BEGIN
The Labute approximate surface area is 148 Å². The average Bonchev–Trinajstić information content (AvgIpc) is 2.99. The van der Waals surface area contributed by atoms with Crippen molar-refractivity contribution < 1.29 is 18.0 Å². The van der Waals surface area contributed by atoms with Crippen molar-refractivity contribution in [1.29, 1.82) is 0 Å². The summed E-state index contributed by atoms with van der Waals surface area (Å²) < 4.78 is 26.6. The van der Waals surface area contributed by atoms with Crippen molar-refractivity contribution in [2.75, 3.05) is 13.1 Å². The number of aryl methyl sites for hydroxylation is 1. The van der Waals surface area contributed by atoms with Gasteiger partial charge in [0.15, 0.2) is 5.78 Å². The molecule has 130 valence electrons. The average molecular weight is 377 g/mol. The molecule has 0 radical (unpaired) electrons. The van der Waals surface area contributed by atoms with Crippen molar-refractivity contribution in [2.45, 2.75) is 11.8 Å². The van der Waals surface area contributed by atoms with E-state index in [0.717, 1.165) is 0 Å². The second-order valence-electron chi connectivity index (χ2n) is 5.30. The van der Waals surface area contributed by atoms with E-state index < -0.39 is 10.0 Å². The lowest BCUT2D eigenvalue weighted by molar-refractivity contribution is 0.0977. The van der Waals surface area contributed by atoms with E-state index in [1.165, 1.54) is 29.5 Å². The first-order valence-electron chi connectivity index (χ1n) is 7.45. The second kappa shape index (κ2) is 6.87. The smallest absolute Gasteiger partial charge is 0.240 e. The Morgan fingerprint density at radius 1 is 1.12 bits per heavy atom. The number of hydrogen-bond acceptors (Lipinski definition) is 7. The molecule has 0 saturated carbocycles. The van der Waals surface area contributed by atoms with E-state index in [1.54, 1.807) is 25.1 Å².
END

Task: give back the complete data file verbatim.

The Labute approximate surface area is 148 Å². The average Bonchev–Trinajstić information content (AvgIpc) is 2.99. The van der Waals surface area contributed by atoms with Crippen molar-refractivity contribution < 1.29 is 18.0 Å². The van der Waals surface area contributed by atoms with Crippen molar-refractivity contribution in [1.29, 1.82) is 0 Å². The summed E-state index contributed by atoms with van der Waals surface area (Å²) < 4.78 is 26.6. The van der Waals surface area contributed by atoms with Crippen molar-refractivity contribution in [2.75, 3.05) is 13.1 Å². The number of aryl methyl sites for hydroxylation is 1. The van der Waals surface area contributed by atoms with Gasteiger partial charge in [0.15, 0.2) is 5.78 Å². The molecule has 130 valence electrons. The average molecular weight is 377 g/mol. The molecule has 0 radical (unpaired) electrons. The van der Waals surface area contributed by atoms with Crippen molar-refractivity contribution in [2.45, 2.75) is 11.8 Å². The van der Waals surface area contributed by atoms with E-state index in [0.717, 1.165) is 0 Å². The second-order valence-electron chi connectivity index (χ2n) is 5.30. The van der Waals surface area contributed by atoms with E-state index < -0.39 is 10.0 Å². The lowest BCUT2D eigenvalue weighted by molar-refractivity contribution is 0.0977. The van der Waals surface area contributed by atoms with E-state index in [1.165, 1.54) is 29.5 Å². The first-order valence-electron chi connectivity index (χ1n) is 7.45. The second kappa shape index (κ2) is 6.87. The smallest absolute Gasteiger partial charge is 0.240 e. The Morgan fingerprint density at radius 1 is 1.12 bits per heavy atom. The number of hydrogen-bond acceptors (Lipinski definition) is 7. The molecule has 0 saturated carbocycles. The van der Waals surface area contributed by atoms with E-state index in [1.54, 1.807) is 25.1 Å².